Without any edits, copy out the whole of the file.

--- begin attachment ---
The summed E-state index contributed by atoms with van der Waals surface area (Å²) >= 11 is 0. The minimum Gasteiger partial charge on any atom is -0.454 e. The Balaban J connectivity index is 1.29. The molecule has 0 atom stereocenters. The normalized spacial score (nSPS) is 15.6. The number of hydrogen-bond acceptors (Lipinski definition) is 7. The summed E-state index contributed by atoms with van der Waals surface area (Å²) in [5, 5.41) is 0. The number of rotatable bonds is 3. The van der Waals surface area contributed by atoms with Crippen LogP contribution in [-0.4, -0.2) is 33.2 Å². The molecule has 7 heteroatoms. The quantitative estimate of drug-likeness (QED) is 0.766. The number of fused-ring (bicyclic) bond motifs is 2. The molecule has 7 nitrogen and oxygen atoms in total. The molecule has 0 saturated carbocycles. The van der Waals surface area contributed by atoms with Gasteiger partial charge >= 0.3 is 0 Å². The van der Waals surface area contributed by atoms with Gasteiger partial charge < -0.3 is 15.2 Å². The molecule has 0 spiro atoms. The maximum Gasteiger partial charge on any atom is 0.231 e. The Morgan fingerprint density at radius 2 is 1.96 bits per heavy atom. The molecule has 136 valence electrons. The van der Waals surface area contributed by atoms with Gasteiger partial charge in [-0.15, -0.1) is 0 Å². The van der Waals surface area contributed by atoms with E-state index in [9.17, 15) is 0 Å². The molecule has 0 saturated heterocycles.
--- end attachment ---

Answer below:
The summed E-state index contributed by atoms with van der Waals surface area (Å²) >= 11 is 0. The minimum Gasteiger partial charge on any atom is -0.454 e. The Balaban J connectivity index is 1.29. The molecule has 0 atom stereocenters. The normalized spacial score (nSPS) is 15.6. The number of hydrogen-bond acceptors (Lipinski definition) is 7. The summed E-state index contributed by atoms with van der Waals surface area (Å²) in [5, 5.41) is 0. The number of rotatable bonds is 3. The van der Waals surface area contributed by atoms with Crippen LogP contribution in [-0.4, -0.2) is 33.2 Å². The molecule has 7 heteroatoms. The quantitative estimate of drug-likeness (QED) is 0.766. The number of fused-ring (bicyclic) bond motifs is 2. The molecule has 7 nitrogen and oxygen atoms in total. The molecule has 0 saturated carbocycles. The van der Waals surface area contributed by atoms with Gasteiger partial charge >= 0.3 is 0 Å². The van der Waals surface area contributed by atoms with Gasteiger partial charge < -0.3 is 15.2 Å². The molecule has 0 spiro atoms. The maximum Gasteiger partial charge on any atom is 0.231 e. The Morgan fingerprint density at radius 2 is 1.96 bits per heavy atom. The molecule has 136 valence electrons. The van der Waals surface area contributed by atoms with Gasteiger partial charge in [-0.15, -0.1) is 0 Å². The van der Waals surface area contributed by atoms with E-state index in [9.17, 15) is 0 Å². The molecule has 0 saturated heterocycles.